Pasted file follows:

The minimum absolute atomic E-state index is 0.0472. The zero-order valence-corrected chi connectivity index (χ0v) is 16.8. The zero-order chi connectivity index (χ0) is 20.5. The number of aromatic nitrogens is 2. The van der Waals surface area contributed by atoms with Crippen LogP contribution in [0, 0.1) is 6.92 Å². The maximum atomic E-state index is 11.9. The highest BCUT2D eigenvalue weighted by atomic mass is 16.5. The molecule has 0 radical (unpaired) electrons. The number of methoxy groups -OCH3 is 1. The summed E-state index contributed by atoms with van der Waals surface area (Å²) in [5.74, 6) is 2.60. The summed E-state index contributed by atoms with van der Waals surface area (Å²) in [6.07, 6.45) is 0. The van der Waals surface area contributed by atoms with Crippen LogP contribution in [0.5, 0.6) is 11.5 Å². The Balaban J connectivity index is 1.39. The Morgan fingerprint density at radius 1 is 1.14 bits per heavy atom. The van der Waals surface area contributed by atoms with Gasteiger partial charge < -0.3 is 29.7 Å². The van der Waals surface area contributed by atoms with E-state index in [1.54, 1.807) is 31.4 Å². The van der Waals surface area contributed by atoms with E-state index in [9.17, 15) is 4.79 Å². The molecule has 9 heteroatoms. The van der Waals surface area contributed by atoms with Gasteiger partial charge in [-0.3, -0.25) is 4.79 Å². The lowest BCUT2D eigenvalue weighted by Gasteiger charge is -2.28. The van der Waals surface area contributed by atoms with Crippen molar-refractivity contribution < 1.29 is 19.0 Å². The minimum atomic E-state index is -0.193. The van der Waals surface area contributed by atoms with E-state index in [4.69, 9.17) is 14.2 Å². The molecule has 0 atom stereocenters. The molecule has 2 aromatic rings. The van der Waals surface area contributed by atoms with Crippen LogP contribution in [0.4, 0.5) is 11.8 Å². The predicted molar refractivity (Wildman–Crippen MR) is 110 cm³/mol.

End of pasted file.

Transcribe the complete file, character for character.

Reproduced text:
The minimum absolute atomic E-state index is 0.0472. The zero-order valence-corrected chi connectivity index (χ0v) is 16.8. The zero-order chi connectivity index (χ0) is 20.5. The number of aromatic nitrogens is 2. The van der Waals surface area contributed by atoms with Crippen LogP contribution in [0, 0.1) is 6.92 Å². The maximum atomic E-state index is 11.9. The highest BCUT2D eigenvalue weighted by atomic mass is 16.5. The molecule has 0 radical (unpaired) electrons. The number of methoxy groups -OCH3 is 1. The summed E-state index contributed by atoms with van der Waals surface area (Å²) in [5.74, 6) is 2.60. The summed E-state index contributed by atoms with van der Waals surface area (Å²) in [6.07, 6.45) is 0. The van der Waals surface area contributed by atoms with Crippen LogP contribution in [0.5, 0.6) is 11.5 Å². The Balaban J connectivity index is 1.39. The Morgan fingerprint density at radius 1 is 1.14 bits per heavy atom. The van der Waals surface area contributed by atoms with Gasteiger partial charge < -0.3 is 29.7 Å². The van der Waals surface area contributed by atoms with E-state index in [1.54, 1.807) is 31.4 Å². The van der Waals surface area contributed by atoms with E-state index in [9.17, 15) is 4.79 Å². The molecule has 9 heteroatoms. The van der Waals surface area contributed by atoms with Gasteiger partial charge in [-0.3, -0.25) is 4.79 Å². The lowest BCUT2D eigenvalue weighted by Gasteiger charge is -2.28. The van der Waals surface area contributed by atoms with Crippen molar-refractivity contribution < 1.29 is 19.0 Å². The minimum atomic E-state index is -0.193. The van der Waals surface area contributed by atoms with E-state index in [4.69, 9.17) is 14.2 Å². The molecule has 0 atom stereocenters. The molecule has 2 aromatic rings. The van der Waals surface area contributed by atoms with Crippen LogP contribution in [0.4, 0.5) is 11.8 Å². The predicted molar refractivity (Wildman–Crippen MR) is 110 cm³/mol.